Senate passage of the Schumer-Rubio immigration bill is looking like far less of a sure thing after Sen. Marco Rubio, R-Fla., and Senate Democrats voted down an amendment yesterday that would have secured the border first before granting illegal immigrants citizenship.
For those paying attention to the immigration debate, the legalization-first-border-security-later structure of the Schumer-Rubio bill has never been in question. Just last Sunday, Rubio told Univision, “Let’s be clear. Nobody is talking about preventing the legalization. The legalization is going to happen. … First comes the legalization. Then come the measures to secure the border.”
A fiction exposed
But many conservative defenders of Rubio were under the impression the order was the other way around. Yesterday’s security-first amendment, sponsored by Sen. Chuck Grassley, R-Iowa, exposed that fiction. Rubio was then forced to make-up a brand new argument for why legalization must come first, telling radio host Andrea Tantaros that the federal government needed the fines from amnestied immigrants in order to pay for border security.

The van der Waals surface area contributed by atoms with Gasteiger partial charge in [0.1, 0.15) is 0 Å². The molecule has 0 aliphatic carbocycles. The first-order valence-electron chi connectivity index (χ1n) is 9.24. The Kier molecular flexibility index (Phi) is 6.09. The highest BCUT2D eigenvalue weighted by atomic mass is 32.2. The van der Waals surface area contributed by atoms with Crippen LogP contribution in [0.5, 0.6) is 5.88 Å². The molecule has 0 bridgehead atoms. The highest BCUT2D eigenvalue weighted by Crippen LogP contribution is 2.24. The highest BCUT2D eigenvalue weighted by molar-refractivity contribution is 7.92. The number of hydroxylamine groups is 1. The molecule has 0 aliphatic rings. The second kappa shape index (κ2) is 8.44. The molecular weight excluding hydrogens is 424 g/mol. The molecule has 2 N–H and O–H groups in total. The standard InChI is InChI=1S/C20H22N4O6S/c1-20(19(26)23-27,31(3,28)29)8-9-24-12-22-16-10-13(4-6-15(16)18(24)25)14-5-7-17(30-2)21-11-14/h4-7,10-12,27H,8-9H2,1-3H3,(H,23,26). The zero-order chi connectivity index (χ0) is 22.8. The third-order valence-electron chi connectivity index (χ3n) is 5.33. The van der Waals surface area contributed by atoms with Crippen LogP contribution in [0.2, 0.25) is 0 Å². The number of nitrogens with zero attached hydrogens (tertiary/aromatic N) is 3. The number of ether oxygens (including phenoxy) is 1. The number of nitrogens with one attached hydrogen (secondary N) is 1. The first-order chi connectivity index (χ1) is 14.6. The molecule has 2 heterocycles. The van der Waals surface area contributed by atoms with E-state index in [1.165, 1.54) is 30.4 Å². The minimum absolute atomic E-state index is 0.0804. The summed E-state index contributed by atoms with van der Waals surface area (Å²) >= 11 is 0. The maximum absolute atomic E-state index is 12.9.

“If we don’t get that fine money from the people that have violated our immigration laws, then the American taxpayer is going to have to pay for border security,” Rubio said. Rubio failed to explain if American taxpayers would therefore also require new waves of illegal immigrants to pay for border security in the future.
Votes still needed
Rubio’s excuses aside, yesterday’s vote also showed that support for Schumer-Rubio’s final passage is far lower than the 80-plus votes the bill received on the motion to proceed to debate. Forty-three Senators voted for the Grassley amendment yesterday, including two Democrats: Sens. Mark Pryor, D-Ark., and Joe Manchin, D-W.V.
That means Rubio and his Democratic allies are still three votes short of the 60 they need for final passage. And the search for them was going so badly yesterday that Senate Majority Leader Harry Reid, D-Nev., halted debate and sent everyone home for the weekend.
That’s not a good sign for Schumer-Rubio proponents.
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